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Browsing through a news website, I noticed that the World Series is just two weeks away. I haven’t followed baseball for 30 years, ever since making aliyah. When I lived in America, and thought I was an American, I loved baseball, like everyone else. But baseball doesn’t interest me anymore. I don’t even know what teams are in the running this year. The World Series has absolutely nothing to do with the Redemption of Am Yisrael, so who cares? But maybe we can borrow a few metaphors from baseball to help America Jews understand that Judaism in the Diaspora is the Little Leagues.
During the First Lebanon War, the IDF forced the PLO terrorists all the way to the Beirut port and then to Tunisia. The PLO, which had lost its stronghold in Lebanon, was shattered. Salach Taamri, the most senior and admired terrorist captured by the IDF, was imprisoned in the Ansar detention camp. He was a broken man.
We wonder about the endlessly volatile markets and also (not often enough) about plainly unequal distributions of national wealth, but are the nation’s official policy responses based on correct views of classical economic theory? In particular, what about Adam Smith and his oft-quoted arguments for “free market capitalism”? More than any other classical theorist, Smith has been embraced by conservatives.
During the Yom Kippur War, when the IDF was running out of ammunition in the middle of the fighting, and there was a need for an airlift but Nixon and Kissinger where not quick to respond at first, Wolfson employed every resource he had in the House and in the Senate, enormous resources. He later told me that he even desecrated Shabbat for the sake of his effort, anything to save the nation of Israel.
To step foot into Israel is to step foot into a nation that began with an ancient promise made in this land. The Jewish people persisted through one of the most monstrous crimes in human history, and now this nation has come to take its place among the most impressive democracies on earth. Israel’s achievements are a wonder of the modern world.
Watching the ceremony last night, I had a profound sense of sadness for the hollow revelry. There was no dignified memorializing of the greatness, uniqueness, and courage of Britain’s past. There was “irreverent, idiosyncratic” entertainment, and a very long segment of writhing self-abasement before the shibboleth of socialized medicine.
No nation is perfect, and they all have skeletons in their closets. But the US does have a commitment to such things as individual rights, equality of opportunity, social mobility, democracy, rule of law, etc. Many other nations — perhaps most of them — don’t even pay lip service to these ideals, much less exemplify them.
Moshe's blessing to the nation of Israel is interesting in that a similar blessing, which Hashem had given Avraham and Yizchak, had already been fulfilled. Rabbi Avigdor Miller, zt”l, observes that among the greastest blessings is abundant offspring, and therefore this blessing was particularly auspicious – even the third time around.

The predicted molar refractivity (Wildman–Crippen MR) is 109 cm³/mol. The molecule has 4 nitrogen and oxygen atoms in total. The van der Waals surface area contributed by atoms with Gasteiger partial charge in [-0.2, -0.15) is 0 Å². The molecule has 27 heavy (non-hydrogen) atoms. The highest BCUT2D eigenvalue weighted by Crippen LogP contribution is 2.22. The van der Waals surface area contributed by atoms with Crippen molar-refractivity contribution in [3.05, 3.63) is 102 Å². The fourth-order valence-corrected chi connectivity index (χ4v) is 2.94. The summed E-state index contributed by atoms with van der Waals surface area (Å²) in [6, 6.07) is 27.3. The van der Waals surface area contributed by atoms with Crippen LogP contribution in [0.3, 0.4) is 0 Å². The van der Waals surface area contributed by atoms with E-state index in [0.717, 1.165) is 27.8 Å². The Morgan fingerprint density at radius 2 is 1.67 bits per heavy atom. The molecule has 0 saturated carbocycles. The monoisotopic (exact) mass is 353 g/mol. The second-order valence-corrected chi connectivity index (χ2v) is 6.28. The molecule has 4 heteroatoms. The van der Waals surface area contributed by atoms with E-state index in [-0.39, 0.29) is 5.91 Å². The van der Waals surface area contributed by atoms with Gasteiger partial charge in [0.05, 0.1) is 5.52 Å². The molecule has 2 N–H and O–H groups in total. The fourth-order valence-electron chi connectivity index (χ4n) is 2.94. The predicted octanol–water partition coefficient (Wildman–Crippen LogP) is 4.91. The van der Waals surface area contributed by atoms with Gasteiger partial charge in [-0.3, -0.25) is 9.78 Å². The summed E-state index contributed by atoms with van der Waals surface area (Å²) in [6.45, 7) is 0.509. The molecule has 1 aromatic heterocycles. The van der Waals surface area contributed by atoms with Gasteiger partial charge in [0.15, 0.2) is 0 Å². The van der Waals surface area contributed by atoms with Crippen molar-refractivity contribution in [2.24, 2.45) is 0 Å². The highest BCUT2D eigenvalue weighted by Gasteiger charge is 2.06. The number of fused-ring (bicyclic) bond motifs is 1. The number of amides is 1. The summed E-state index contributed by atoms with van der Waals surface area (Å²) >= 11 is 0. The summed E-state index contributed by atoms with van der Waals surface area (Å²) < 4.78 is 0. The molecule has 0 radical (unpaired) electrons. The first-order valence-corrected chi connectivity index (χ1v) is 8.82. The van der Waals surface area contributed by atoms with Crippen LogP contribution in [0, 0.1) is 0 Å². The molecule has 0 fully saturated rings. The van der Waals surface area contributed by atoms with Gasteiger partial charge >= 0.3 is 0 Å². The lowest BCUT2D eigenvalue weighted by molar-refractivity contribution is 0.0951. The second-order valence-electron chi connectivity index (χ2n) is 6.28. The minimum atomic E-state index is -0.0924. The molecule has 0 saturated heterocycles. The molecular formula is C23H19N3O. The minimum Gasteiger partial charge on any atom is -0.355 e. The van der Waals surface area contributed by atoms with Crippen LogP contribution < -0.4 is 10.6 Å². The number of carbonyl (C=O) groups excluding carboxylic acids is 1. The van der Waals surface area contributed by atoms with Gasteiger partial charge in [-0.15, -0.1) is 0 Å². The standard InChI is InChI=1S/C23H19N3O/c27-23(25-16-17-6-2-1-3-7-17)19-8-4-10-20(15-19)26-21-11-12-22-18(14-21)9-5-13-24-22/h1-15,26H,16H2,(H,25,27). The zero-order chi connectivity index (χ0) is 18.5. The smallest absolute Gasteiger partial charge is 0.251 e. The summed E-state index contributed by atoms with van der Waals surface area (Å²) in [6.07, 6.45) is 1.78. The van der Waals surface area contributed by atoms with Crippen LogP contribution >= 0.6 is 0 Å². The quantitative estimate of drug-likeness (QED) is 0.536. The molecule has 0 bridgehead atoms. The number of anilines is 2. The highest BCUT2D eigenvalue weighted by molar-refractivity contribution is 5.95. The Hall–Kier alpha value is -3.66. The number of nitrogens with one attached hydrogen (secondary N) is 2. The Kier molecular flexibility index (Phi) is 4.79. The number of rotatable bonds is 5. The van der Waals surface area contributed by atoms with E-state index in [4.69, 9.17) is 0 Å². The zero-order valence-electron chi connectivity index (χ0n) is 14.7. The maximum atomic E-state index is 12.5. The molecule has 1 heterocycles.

Few understand better than the Germans how economic self-destruction can bring a nation and the world to the edge of abyss. The crushing debt imposed on them at the end of World War I led to unprecedented hyperinflation as they monetized their obligations, running their printing presses to create millions of worthless marks.
We are not in the era of securing Kosher dogs, we are in the era of reestablishing a Jewish commonwealth and building a country. This project needs us to focus our collective energies so that we can overcome the multiple challenges that stand in our way. Instead of watching overpaid athletes run bases after hitting a ball, we need all those Kosher-eating “accomplished professionals” to “feel very strongly” about their place in the fight for Israel!
In the confrontation between Israel and Midian, the Torah reveals the great void of virtue that separated the two nations. While Israel had fallen to great depths in the challenge of the Peor, Rabbi Avigdor Miller, zt”l, points out that it had risen again to great heights in the ensuing battle against a nation steeped in immorality.
During his weekly talk, the Ashlag Rebbe, Rabbi Simcha Avraham Halevy, challenged politicians who promote the notion of an equal burden, describing them as imbeciles. He proposed a solution to the inequality: "Let every secular boy be forced to bear the burden of defending the homeland of Israel and fulfill his national duty to study Torah and keep the mitzvot." He also said, "The nation of Israel did not survive our brutal history by the deterrence of the IDF, nor by the might of the State of Israel, but by the merit of the study of Torah."
In the aftermath of the episode of Zimri and the Midianite women, Hashem struck down 24,000 Jews. Yet immediately afterward, Hashem reaffirmed his tremendous love for Israel. Rabbi Avigdor Miller, zt”l, explains that this is in character with Hashem's quality of chastising severely the nation he loves so dearly.
Online anti-Semitism in Spain doubled in volume last year, according to a Spanish Jewish community monitor. In a report on anti-Semitism in Spain in 2011,...
There's a big difference between a free country and a country of free things. You can have one or the other, but not both. A free country isn’t obsessed with free riders; only a country of free things obsesses over making everyone pay their fair share to the people who want the free things. The rugged individualism of Colonial America has given way to stifling crowds, co-dependent on each other, clutching at each other’s wallets, crying, “Take from him and give to me.”